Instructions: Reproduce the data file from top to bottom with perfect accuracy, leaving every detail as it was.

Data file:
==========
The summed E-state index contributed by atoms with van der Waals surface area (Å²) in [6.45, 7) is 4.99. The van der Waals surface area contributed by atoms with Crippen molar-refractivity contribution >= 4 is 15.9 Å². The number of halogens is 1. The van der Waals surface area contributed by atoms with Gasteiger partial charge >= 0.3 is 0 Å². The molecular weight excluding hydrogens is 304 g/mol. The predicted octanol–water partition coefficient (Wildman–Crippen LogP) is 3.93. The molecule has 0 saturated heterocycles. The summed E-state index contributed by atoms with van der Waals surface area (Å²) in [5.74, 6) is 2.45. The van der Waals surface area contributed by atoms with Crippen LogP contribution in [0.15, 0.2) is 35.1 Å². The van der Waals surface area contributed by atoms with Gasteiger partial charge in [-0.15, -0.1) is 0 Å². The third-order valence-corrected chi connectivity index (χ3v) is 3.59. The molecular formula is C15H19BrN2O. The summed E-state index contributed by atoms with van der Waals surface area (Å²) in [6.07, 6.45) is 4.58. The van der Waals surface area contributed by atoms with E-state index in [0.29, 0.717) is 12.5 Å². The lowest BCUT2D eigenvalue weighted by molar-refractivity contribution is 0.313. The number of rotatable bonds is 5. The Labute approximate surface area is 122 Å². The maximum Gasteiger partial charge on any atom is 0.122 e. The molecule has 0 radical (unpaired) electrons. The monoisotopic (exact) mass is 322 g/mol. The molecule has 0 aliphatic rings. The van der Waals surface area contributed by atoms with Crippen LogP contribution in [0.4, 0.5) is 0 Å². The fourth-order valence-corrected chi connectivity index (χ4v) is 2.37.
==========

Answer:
The summed E-state index contributed by atoms with van der Waals surface area (Å²) in [6.45, 7) is 4.99. The van der Waals surface area contributed by atoms with Crippen molar-refractivity contribution >= 4 is 15.9 Å². The number of halogens is 1. The van der Waals surface area contributed by atoms with Gasteiger partial charge >= 0.3 is 0 Å². The molecular weight excluding hydrogens is 304 g/mol. The predicted octanol–water partition coefficient (Wildman–Crippen LogP) is 3.93. The molecule has 0 saturated heterocycles. The summed E-state index contributed by atoms with van der Waals surface area (Å²) in [5.74, 6) is 2.45. The van der Waals surface area contributed by atoms with Crippen LogP contribution in [0.15, 0.2) is 35.1 Å². The van der Waals surface area contributed by atoms with Gasteiger partial charge in [-0.15, -0.1) is 0 Å². The third-order valence-corrected chi connectivity index (χ3v) is 3.59. The molecular formula is C15H19BrN2O. The summed E-state index contributed by atoms with van der Waals surface area (Å²) in [6.07, 6.45) is 4.58. The van der Waals surface area contributed by atoms with E-state index in [0.29, 0.717) is 12.5 Å². The lowest BCUT2D eigenvalue weighted by molar-refractivity contribution is 0.313. The number of rotatable bonds is 5. The Labute approximate surface area is 122 Å². The maximum Gasteiger partial charge on any atom is 0.122 e. The molecule has 0 radical (unpaired) electrons. The monoisotopic (exact) mass is 322 g/mol. The molecule has 0 aliphatic rings. The van der Waals surface area contributed by atoms with Crippen LogP contribution in [0.4, 0.5) is 0 Å². The fourth-order valence-corrected chi connectivity index (χ4v) is 2.37.